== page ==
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FLORENCE — Bottega Veneta celebrated its newest store in the heart of this Renaissance city last month.
This story first appeared in the July 18, 2007 issue of WWD. Subscribe Today.
The luxury goods company moved from its former location on the Arno River to the central historic Palazzo Tornabuoni-Corsi, a regal building that most recently housed a bank.
The two-level, 3,900-square-foot space carries accessories, footwear, women’s and men’s ready-to-wear and a small sampling of furniture.
“We didn’t have such a great space here before,” Patrizio Di Marco, chief executive officer of Bottega Veneta, said here recently during Pitti Immagine Uomo. “When this palazzo became available, we took it. Its beauty and refinement is very much in line with Bottega Veneta.”
Bottega Veneta incorporated into the landmark space its sleek and rich signature interiors — Ultrasuede presentation pads, mohair furniture upholstery and custom-dyed, pure New Zealand wool carpets — while maintaining the building’s historic details.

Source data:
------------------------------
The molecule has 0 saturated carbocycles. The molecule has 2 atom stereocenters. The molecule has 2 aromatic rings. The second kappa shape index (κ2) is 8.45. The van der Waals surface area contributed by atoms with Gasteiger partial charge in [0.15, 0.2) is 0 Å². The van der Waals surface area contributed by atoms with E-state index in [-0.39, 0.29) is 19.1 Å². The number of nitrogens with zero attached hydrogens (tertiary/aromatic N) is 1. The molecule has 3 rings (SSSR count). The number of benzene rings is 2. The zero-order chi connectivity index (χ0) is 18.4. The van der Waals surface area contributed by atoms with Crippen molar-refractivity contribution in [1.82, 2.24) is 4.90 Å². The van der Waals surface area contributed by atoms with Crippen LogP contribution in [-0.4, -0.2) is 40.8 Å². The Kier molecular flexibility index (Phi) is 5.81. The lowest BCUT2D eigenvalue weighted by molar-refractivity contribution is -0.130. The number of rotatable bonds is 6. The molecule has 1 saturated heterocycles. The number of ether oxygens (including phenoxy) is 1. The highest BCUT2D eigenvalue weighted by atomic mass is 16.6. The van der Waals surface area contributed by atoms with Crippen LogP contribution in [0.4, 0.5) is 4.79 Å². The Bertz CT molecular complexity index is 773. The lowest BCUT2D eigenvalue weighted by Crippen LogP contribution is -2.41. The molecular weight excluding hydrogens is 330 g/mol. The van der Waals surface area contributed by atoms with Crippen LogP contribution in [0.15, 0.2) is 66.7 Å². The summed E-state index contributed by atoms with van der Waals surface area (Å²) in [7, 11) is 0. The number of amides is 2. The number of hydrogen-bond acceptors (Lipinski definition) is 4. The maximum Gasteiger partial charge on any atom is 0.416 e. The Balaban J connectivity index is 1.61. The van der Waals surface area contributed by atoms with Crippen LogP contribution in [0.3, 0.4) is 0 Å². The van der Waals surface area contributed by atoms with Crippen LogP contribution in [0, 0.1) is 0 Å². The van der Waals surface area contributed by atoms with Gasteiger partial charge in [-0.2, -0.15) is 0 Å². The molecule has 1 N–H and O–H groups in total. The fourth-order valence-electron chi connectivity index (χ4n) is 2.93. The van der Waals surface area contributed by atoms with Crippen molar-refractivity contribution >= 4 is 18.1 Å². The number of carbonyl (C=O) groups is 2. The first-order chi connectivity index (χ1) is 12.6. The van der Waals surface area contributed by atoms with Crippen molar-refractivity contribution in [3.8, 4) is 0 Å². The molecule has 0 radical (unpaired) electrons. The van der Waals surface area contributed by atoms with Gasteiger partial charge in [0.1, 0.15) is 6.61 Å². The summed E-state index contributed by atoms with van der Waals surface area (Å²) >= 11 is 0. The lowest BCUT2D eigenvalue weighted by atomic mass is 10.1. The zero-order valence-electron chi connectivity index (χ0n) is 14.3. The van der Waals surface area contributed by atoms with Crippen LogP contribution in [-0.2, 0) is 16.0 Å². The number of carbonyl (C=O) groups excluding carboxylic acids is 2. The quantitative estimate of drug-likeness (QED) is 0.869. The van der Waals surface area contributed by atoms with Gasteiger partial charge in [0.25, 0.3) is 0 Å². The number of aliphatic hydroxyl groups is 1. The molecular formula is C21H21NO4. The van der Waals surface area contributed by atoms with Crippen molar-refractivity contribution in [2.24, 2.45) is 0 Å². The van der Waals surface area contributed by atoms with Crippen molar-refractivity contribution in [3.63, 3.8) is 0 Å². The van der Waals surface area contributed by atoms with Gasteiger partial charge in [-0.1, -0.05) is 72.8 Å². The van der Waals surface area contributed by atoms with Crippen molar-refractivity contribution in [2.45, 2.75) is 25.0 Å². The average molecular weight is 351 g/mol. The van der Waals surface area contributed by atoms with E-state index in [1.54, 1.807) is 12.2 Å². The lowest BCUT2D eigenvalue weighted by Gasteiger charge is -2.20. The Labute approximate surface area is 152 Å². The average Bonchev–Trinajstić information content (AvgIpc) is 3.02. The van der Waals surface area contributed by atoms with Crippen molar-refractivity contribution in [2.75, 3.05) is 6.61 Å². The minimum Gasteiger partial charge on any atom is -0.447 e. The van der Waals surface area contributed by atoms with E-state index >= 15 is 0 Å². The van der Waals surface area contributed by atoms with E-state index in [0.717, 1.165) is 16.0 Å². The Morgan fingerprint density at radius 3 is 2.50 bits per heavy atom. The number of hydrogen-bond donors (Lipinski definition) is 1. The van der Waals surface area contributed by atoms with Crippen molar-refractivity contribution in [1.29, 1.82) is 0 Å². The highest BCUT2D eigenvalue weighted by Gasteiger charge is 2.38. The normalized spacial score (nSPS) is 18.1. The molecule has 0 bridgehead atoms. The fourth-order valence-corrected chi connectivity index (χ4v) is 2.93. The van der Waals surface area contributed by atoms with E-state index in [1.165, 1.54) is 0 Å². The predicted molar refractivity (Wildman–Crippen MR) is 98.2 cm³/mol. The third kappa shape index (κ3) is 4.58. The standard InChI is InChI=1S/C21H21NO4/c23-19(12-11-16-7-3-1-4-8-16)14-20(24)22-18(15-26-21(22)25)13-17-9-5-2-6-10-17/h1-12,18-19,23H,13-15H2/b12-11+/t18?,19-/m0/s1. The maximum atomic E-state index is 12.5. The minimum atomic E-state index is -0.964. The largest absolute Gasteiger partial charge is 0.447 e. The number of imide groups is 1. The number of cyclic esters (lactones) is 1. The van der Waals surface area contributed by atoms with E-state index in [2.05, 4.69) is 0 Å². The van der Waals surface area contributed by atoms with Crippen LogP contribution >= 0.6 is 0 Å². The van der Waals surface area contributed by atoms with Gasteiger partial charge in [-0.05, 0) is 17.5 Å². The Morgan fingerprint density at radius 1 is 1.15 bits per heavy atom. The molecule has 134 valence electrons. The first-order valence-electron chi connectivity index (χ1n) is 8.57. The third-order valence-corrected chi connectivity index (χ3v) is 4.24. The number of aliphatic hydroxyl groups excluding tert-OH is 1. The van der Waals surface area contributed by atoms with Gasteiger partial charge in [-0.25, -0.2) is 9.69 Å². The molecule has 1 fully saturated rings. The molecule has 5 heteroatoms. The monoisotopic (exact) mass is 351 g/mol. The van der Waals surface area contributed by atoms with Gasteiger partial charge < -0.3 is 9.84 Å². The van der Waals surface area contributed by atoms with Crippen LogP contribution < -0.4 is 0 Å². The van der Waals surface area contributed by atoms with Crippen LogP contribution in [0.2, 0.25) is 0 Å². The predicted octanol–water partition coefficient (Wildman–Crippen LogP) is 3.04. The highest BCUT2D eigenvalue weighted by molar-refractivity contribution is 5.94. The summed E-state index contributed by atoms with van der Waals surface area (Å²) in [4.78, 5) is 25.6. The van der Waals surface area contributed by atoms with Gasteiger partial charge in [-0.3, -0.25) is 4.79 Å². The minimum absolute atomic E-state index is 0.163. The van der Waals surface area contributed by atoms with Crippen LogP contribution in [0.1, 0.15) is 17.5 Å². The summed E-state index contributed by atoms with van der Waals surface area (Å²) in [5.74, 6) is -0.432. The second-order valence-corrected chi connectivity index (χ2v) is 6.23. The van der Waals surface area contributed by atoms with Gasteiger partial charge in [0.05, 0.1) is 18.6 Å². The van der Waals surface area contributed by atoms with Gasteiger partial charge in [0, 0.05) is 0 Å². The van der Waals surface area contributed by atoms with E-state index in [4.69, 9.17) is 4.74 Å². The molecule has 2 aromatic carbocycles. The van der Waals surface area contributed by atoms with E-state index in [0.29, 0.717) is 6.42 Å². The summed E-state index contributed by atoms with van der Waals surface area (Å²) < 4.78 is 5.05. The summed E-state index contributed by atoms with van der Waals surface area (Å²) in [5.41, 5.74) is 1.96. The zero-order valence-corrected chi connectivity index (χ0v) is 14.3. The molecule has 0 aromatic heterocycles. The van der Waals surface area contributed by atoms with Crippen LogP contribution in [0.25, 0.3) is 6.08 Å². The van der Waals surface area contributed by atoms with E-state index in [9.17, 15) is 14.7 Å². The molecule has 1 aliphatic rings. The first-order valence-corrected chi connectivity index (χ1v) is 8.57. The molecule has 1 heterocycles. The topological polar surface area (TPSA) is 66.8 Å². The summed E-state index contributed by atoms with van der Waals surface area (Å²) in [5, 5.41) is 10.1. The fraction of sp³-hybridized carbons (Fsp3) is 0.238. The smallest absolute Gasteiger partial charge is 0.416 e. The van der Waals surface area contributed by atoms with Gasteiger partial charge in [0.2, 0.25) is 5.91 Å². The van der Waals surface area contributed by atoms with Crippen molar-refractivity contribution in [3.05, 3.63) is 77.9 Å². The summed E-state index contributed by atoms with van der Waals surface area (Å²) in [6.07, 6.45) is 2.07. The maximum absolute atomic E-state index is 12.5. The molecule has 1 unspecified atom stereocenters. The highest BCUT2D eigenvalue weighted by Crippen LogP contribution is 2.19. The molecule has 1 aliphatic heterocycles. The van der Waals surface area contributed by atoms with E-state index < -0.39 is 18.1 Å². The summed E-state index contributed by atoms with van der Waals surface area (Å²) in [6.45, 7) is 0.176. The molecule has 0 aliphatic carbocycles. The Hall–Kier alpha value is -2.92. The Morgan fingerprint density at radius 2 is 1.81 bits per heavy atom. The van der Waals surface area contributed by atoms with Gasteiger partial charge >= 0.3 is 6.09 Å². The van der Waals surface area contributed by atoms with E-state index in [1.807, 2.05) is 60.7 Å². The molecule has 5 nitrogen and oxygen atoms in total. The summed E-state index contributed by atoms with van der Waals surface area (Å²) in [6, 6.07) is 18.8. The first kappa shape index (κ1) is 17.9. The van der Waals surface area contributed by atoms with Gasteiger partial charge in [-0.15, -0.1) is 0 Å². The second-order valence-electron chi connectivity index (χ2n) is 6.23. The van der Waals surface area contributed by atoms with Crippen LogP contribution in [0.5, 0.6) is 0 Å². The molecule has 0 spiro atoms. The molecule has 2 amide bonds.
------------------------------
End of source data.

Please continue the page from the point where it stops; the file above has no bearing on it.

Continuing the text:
The store’s piece de resistance is a handsome marble stairwell, which at one time led down to the bank’s vault. That space now houses men’s rtw and furniture.
“Perhaps because we are a company built on craftsmanship, this space felt like a gift,” said creative director Tomas Maier. “It’s a renowned historical building, designed by a brilliant architect, with many original interior elements intact….There’s nothing we like more than adapting our store design to an extraordinary space.”
In the first half of the year, Bottega Veneta has opened 14 stores, including a new unit in Shanghai. Di Marco said a few more were expected in the second half.
Although the boutique here houses the entire range of Bottega Veneta, Di Marco said the company’s store merchandising strategy was based on the specific space and the needs of the local markets.
Bottega Veneta, which reported sales of 85 millions euros, or $114 million, in the first quarter of the year, has 109 directly operated stores worldwide.